Tag Archives: Post-punk revival



I am sick of the post-punk revival – it is one of the worst aspects of millennial pop culture – and it’s already been 15 years. C’mon!

This is compounded by the fact that I absolutely loved the original 80s post-punk scene. Thus, to hear the works of Joy Division, Bauhaus and Echo & the Bunnymen being constantly dragged through the mud by inferior bands like Editors is painful. Listen to the new doom-laden single “Marching Orders” to fully understand my disdain for this kind of derivative drivel. This must end!

When oh when will the 90s rock revival (and therefore retro-60s) begin?


On track #2 of BRONCHO‘s new album – “Class Historian” – the band unleash a hook so infectious it should be illegal. There is something indefinably timeless about the song even though it exists firmly within the post-punk revivalist milieu. I supposed it is impossible for bands like BRONCHO not to wear evoke the sound of their influences even if it is somewhat second-hand Arcade Fire by way of Interpol. At its most basic, BRONCHO parlays a generic fuzzy guitar-driven rock style into a indie pop structure that is at once familiar and unique – if that is at all possible. With Anglophile baritone vocals, drone-like bass, rudimentary mid-tempo drumming – it’s hard not to dismiss most of this album as an exercise in Velvets mannerisms but it’s hard to argue with the appealing nature of the tunes of “Stay Loose” and “Kurt”. I guess you could say that this 2014’s version of a guilty pleasure – a Bon Jovi for the post-punk set. (Dine Alone Records)


A name like The Outfit does carry with it a certain association with 80s American new wave, doesn’t it? The hype pronounces The Outfit as a band that ‘offers an earnest take on garage rock revival, building on the ground laid out by such acts as The Strokes, and early Kings of Leon’. Somewhere in-between I suppose. As far as this track – “Strange Bones” – is concerned (off of the most current album, Broken West Wishbone Test), there is a fair bit of late 70s pub-rock, Two-Tone plundering, ska-punk and a healthy dose of The Clash thrown into the overall mix. All good, in my book! The video? It’s suitably vintage and retro-delicious laced with bizarro puppeteering to boot.

Official Site



It’s no secret that I have been incredibly wary of the current wave of the Post-Punk Revival, believing that it is mostly warmed up leftovers from a special musical epoch now 25 years old. But of course, there is an exception to every rule.


This Portland-based band started life as a spiky noisenik outfit and released a debut album in that vein in 2003 viz. Chrome Rats vs Basement Rutz. However, in 2005, Chromatics would undergo radical changes to its lineup with Ruth Radelet (vocals), Johnny Jewel (producer/multi-instrumentalist), and Nat Walker (drums/synthesizer) joining, with guitarist Adam Miller the remaining founder. The result was a sophomore release – Night Drive – that having taken electronica fully on board, with strong hints of the Post-Punk Revival. The track “Tick of the Clock” gained recognition after it was featured on the Drive soundtrack.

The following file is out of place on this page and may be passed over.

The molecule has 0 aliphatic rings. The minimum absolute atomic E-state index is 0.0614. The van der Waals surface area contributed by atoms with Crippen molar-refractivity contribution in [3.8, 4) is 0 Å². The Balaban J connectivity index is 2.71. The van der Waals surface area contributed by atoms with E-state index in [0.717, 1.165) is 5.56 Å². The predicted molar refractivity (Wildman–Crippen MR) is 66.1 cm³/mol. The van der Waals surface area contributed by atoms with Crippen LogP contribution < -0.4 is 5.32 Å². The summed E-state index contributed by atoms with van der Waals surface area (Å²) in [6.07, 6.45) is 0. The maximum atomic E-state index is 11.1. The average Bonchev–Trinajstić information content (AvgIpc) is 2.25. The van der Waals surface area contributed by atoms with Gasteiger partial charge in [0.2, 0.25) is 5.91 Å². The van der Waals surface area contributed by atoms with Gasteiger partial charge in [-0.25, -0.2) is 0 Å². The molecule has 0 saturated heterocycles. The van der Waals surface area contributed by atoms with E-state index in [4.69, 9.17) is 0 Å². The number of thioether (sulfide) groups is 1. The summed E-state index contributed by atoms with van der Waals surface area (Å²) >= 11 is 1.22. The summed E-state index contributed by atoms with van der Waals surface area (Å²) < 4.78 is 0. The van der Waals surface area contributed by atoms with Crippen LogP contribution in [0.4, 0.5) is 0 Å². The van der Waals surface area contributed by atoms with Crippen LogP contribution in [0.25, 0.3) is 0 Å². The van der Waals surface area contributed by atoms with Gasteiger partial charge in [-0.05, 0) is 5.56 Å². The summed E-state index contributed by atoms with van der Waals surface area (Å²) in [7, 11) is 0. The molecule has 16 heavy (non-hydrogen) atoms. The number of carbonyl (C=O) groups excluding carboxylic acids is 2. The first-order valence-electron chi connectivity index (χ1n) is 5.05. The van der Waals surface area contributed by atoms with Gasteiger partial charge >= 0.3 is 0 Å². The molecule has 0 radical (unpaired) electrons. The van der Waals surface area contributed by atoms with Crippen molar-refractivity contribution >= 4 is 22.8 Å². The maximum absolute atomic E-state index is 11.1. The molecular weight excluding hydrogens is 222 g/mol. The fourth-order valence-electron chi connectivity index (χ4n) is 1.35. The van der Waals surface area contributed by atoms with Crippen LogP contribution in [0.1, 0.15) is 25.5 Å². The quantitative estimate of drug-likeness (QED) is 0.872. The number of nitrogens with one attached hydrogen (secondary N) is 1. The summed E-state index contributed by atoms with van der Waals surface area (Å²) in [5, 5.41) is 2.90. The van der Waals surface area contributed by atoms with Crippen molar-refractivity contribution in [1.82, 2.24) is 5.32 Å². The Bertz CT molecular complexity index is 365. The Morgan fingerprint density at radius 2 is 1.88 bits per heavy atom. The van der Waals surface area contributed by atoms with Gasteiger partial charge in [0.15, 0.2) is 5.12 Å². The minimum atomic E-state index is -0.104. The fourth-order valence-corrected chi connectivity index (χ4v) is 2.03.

Which set the stage for the latest album – Kill for Love – released earlier in 2012, and in my humble estimation, one of the best albums of the Post-Punk Revival era, let alone 2012. Right from the opening cover version of Neil Young’s Hey Hey My My (Into the Black) – the haunting “Into the Black” (video below), it is obvious that Chromatics is not interested in sounding like the rest of the sheep copycat hipster bands out there in the modern rock wasteland.

“Kill for Love” may superficially recall the 80s with its New Order/Depeche Mode references but there is a distinct attitude especially in Radelet’s languid vocal delivery. Miller’s guitar work helps songs like “These Strings Will Never Look the Same” and “Dust to Dust” escape the usual hipster cliches by channeling a hybrid of older sounds coupled with the now-traditional dance pop styles. Not only that but the band’s penchant for emphasizing soundtrack designs in songs like “Broken Mirrors” and “The Eleventh Hour” keeps the aural experience intriguing always.

More thoughtful (and less trippier) than its predecessor but Kill for Love demonstrates that it is possible for uncompromising intelligent and artistic bands to make challenging original music during these fallow years.

You can also listen to Kill for Love in its entirety at Soundcloud!



Dunedin-based band Knives at Noon sure makes an impression with their EP Glitter Guts, power-packed with slick and dark tunes to get your feet moving. Fans of The Bravery, Bloc Party and The Killers are sure to love this well-produced EP and the indie/electronic rock band. The first track on the EP, Violins 2.0, is a massive indie dance track, reminiscent of fashionable parties downtown, yet slows down and increases in intensity toward the end with amplified vocals, a la Brandon Flowers. A personal favourite on the EP is the second track, “Human Heart From Modern Art”. Besides the epic song name, the track also has elements that make up a great indie rock anthem, having a catchy tune that stays in your head, crunchy guitar riffs and solos that create space and also giving a sense of euphoria (experienced across indie clubs across the world). Ending as abruptly as it began, it leaves you wanting more. Fortunately, the next track, “Licking Plastic”, doesn’t disappoint with its use of sudden stops, use of synths and ringing goodness of the guitars and keyboards. “ThunderVeins”, the last track, sounds much like the previous track, but with lesser intensity.

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